#Drought news: One class improvements in parts of Larimer, Montrose, Ouray, and San Juan counties in #Colorado

Click on a thumbnail graphic to view a gallery of drought data from the US Drought Monitor.

Click here to go to the US Drought Monitor website. Here’s an excerpt:

This Week’s Drought Summary

This week’s U.S. Drought Monitor saw changes to over 30 states this week. Record-breaking heat in the Northwest, Great Basin, and Northeast led to expansions of drought conditions. Meanwhile, multiple rounds of heavy rain across the Central U.S. led to large-scale improvements, and intense rainfall along the Gulf Coast led to the reduction or removal of lingering pockets of abnormal dryness…

High Plains

The same stalled frontal boundary that affected the Lower Midwest this week also brought widespread rain to the region with the largest totals (2 to 8-plus inches) falling over eastern Kansas and eastern Nebraska. One-category improvements were made in southeast Kansas, eastern and north central Nebraska, and parts of North Dakota as short-term rainfall deficits decreased and streamflow and soil moisture improved. In Colorado, improvements were made to small areas of exceptional (D4) and extreme (D3) drought as recent rainfall has helped chip away at shorter term deficits. Hydrological and ecological drought, which generally occur on longer time scales, remain a concern. In areas which missed out on the heaviest rain, drought continues to impact the region with cattle producers feeling the brunt of the impacts. The USDA reports that 90% of South Dakota and 66% of North Dakota’s topsoil moisture is short to very short, leading to forage shortages. Producers from Wyoming eastward across the Dakotas are having to make tough decisions as to what to do with cattle, with many selling entire herds. In response to the worsening conditions, extreme drought (D3) expanded in South Dakota and parts of Wyoming where supported by increasing rainfall deficits, declining soil moisture and streamflow, and vegetation stress…

Colorado Drought Monitor one week change map ending June 29, 2021.


Unprecedented heat in the Northwest, combined with another week of dry weather, led to worsening drought conditions across the region. This week, high temperatures ranged from 20 to 30 degrees above normal, breaking multiple records. The excess heat greatly increased evaporative demand, further drying out soils and vegetation, and worsening conditions. Many areas in the Northwest saw one-category degradations, including expansions of severe (D2) and extreme (D3) drought. Conditions in the Southwest remained unchanged, except for the expansion of D3 in central Arizona. Much of the West is classified as severe drought or worse. Notable impacts include increased wildlife encounters in California, Nevada, and Utah, as drought has driven snakes and/or bears in search of food and water into urban areas in those states. In Montana, fishing restrictions have been put in place on many rivers due to low flows and warm waters. Drought-stricken ranchers are selling cattle due to poor forage conditions and a lack of feed. On top of this, grasshoppers have been denuding trees and competing with cattle for food. So far, at least eight national forests in the West now have fire restrictions…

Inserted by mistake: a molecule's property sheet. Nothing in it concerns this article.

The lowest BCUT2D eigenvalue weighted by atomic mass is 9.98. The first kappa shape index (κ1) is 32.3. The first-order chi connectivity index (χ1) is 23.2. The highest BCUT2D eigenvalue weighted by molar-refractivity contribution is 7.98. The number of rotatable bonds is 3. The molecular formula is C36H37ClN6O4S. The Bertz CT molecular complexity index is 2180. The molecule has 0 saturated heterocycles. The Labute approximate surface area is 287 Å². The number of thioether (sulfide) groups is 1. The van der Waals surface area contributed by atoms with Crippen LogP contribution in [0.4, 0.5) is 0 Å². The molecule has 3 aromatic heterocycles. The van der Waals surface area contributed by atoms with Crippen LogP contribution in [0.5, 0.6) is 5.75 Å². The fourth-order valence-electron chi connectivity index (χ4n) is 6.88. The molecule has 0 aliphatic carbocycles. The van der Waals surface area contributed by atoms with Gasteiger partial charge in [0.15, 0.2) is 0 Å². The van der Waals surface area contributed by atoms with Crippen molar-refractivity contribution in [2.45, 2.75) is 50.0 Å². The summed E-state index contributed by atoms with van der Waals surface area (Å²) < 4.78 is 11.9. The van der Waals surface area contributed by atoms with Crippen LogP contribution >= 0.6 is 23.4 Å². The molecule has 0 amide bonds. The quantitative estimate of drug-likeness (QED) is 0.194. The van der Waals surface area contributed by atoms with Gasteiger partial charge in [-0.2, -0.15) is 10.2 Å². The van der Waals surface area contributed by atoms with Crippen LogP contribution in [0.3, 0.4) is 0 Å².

A band of substantial rain (6 to 10-plus inches) fell from West Texas to northeast Oklahoma, leading to large areas of one-category improvements as well as some smaller areas of two-category improvements as short-term rainfall deficits, soil moisture, and streamflow improved. Drought and abnormal dryness remain in areas where indicators still show dryness at longer timescales. A re-evaluation next week will help determine the full effect of the rainfall…

Looking Ahead

The National Weather Service Weather Prediction Center forecast for the next five days (July 1 -4) shows that the prolonged heat wave is expected to continue across the interior sections of the Northwest and Northern Rockies and move into the Northern High Plains. In the East, a cold front is forecast to bring relief from the hot, muggy weather in the Northeast, Mid-Atlantic, and Southeast. As the front moves through the region, these areas can expect moderate to heavy rainfall and an increased chance of severe weather.

Moving into next week, the Climate Prediction Center six-to-10 day outlook (valid July 6-10) favors above normal temperatures across the West, Northern and Central Plains, Midwest, and Northeast. Below normal temperatures are most likely across the South, Southeast, and Alaska. Below normal precipitation is expected to continue across much of the west and Northern Plains, while above normal precipitation is favored across most of the rest of the Lower 48 and Alaska.

US Drought Monitor one week change map ending June 29, 2021.

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